|The 'Great Gallery' of the Museum of Flight Seattle|
A short version of this piece is part of my story in the October issue of National Geographic Traveller India.
What’s interesting about Seattle is that it is home to so many aviation-related attractions. Boeing is, of course, the most obvious of these, but there are several others too.
The oldest of these is the Museum of Flight and its aircraft restoration centre. Then, there’s the Flying Heritage Collection established by Microsoft co-founder Paul Allen, which focuses mostly on military aircraft from World War II. Finally, there’s the Historic Flight Foundation’s museum and restoration centre for aircraft manufactured between 1927 and 1957.
Besides Boeing’s Everett factory and the Future of Flight Center, I really wanted to visit all three museums. But with just three-odd days in Seattle and so much to do, I had to choose — and the Museum of Flight it was on this trip. I found it especially attractive, not just for its collection of aircraft and aviation and space-related memorabilia, but also for its airpark that offers visitors an opportunity to tour the interiors of some pretty interesting aircraft.
Among the world’s largest private air and space museums, the Museum of Flight is in the town of Tukwila, just south of Seattle. It’s actually located in the southwest corner of Boeing Field, formally known as King County International Airport.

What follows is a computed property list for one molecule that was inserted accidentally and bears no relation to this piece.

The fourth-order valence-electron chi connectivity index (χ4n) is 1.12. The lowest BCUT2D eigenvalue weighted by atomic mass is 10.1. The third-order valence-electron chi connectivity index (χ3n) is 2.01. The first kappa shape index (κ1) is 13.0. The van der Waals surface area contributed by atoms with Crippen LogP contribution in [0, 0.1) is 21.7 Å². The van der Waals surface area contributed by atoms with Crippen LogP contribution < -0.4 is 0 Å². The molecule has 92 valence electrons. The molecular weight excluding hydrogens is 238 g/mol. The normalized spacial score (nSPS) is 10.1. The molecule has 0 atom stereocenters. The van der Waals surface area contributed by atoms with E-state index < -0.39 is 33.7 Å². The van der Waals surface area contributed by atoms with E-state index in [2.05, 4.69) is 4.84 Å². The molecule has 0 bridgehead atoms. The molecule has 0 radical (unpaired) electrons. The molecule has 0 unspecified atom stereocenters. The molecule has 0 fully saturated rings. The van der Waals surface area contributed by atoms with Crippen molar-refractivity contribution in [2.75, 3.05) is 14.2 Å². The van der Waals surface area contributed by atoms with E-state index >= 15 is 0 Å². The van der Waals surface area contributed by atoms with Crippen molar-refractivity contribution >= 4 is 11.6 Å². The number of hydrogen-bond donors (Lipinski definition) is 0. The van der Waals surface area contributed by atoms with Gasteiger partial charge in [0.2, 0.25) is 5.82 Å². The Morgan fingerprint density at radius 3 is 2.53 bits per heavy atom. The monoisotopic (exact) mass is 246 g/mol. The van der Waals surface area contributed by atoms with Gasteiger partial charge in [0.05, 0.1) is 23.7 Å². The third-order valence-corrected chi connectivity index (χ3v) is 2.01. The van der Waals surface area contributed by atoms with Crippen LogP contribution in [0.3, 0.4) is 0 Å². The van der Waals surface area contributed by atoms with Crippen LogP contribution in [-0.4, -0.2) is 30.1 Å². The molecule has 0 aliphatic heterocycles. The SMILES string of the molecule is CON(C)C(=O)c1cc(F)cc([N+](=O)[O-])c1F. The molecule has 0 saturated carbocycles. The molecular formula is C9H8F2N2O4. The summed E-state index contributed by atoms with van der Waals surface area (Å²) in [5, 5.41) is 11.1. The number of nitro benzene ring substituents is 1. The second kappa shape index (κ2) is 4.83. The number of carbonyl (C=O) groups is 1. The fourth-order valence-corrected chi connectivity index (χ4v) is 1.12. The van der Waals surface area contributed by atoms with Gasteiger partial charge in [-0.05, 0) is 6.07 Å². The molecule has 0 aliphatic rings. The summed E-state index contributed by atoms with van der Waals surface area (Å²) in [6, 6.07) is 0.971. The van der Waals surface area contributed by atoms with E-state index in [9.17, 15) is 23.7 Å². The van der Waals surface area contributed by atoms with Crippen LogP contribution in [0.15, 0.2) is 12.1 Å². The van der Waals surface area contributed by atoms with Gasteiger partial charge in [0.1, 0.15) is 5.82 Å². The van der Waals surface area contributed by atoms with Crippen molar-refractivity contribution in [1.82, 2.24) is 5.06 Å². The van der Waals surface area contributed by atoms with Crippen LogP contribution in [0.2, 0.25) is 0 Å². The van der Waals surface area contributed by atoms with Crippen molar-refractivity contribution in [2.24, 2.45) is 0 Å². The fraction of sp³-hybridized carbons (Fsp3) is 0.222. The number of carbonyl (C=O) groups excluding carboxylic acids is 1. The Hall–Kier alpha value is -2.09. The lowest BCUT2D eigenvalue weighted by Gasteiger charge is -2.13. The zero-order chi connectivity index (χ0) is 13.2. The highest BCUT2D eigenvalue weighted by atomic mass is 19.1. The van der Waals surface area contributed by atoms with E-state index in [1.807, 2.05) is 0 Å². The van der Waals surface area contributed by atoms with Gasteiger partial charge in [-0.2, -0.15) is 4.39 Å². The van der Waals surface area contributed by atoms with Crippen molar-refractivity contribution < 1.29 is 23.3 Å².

In fact, the Air Traffic Control (ATC) tower exhibit — on the museum’s upper floor — is a great place to watch aircraft movements at the airport. And in addition to learning about how air traffic controllers and towers work, the ATC mock-up allows you to listen to real-time conversations between the controllers at Boeing Field and pilots as they land at the airport.
The museum’s 'Great Gallery' is home to a diverse squadron of aircraft, ranging from deadly fighters such as the MiG-21 to unique craft such as the Wright 1903 Flyer Reproduction, a replica of the Flyer in which the Wright brothers made their first flight. It also has an M-21, a variant of the A-12 — the earliest type of Blackbird or SR-71 aircraft — that carried an unpiloted drone. Other attractions within the museum include a 30-minute tour of the Space Shuttle Trainer Crew Compartment.
However, I was more interested in what was outside the museum: in the airpark, where a disappointment awaited me. ‘City of Everett’, the first Boeing 747 or Jumbo Jet to be built, was not open for tours when I visited. I’d obviously goofed-up on my research! But there were several other equally interesting planes to explore.
|Conference room on board SAM 970|
First up, was a stroll through a gleaming British Airways Concorde. It was an illuminating experience, but more on that soon.
Next, was a tour of ZA003, the third 787 Dreamliner to be built. While used mostly for flight tests, it was also a demonstration aircraft for Boeing’s ‘Dream Tour’ in 2011. What struck me most about the plane is how spacious it feels, even in coach!
My final port of call in the airpark was SAM 970, the Boeing 707 that was the first jet to serve as Air Force One. Delivered in 1959, the aircraft was on a number of flights that played a role in shaping the history of the world. VIPs who’ve flown on it include US presidents Eisenhower, Kennedy, Johnson and Nixon, as well as others such as Russian leader Nikita Khrushchev and Henry Kissinger.
It was fascinating to walk through the plane’s plastic-shrouded interiors, taking in the communications room and the conference room, and thinking about the discussions that took place in this ‘oval office in the air’.
Note: It seems the 787 Dreamliner is currently not open for tours as it’s been moved to a new aviation pavilion scheduled to open in summer 2016.